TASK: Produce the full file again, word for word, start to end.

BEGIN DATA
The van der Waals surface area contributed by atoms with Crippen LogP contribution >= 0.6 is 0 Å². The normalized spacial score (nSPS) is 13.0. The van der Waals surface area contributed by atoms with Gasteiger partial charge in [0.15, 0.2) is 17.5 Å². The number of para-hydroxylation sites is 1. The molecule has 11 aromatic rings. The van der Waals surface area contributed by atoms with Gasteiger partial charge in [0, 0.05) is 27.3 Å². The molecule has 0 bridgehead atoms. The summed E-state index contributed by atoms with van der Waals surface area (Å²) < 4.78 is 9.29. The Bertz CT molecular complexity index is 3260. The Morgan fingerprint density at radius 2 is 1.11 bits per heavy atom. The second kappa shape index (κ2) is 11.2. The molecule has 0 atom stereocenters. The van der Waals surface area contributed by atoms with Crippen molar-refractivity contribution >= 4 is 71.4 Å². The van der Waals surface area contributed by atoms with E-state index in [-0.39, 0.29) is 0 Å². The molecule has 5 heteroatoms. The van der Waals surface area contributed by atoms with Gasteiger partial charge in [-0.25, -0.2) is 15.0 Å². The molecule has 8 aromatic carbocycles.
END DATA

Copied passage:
The van der Waals surface area contributed by atoms with Crippen LogP contribution >= 0.6 is 0 Å². The normalized spacial score (nSPS) is 13.0. The van der Waals surface area contributed by atoms with Gasteiger partial charge in [0.15, 0.2) is 17.5 Å². The number of para-hydroxylation sites is 1. The molecule has 11 aromatic rings. The van der Waals surface area contributed by atoms with Gasteiger partial charge in [0, 0.05) is 27.3 Å². The molecule has 0 bridgehead atoms. The summed E-state index contributed by atoms with van der Waals surface area (Å²) < 4.78 is 9.29. The Bertz CT molecular complexity index is 3260. The Morgan fingerprint density at radius 2 is 1.11 bits per heavy atom. The second kappa shape index (κ2) is 11.2. The molecule has 0 atom stereocenters. The van der Waals surface area contributed by atoms with Crippen molar-refractivity contribution >= 4 is 71.4 Å². The van der Waals surface area contributed by atoms with E-state index in [-0.39, 0.29) is 0 Å². The molecule has 5 heteroatoms. The van der Waals surface area contributed by atoms with Gasteiger partial charge in [-0.25, -0.2) is 15.0 Å². The molecule has 8 aromatic carbocycles.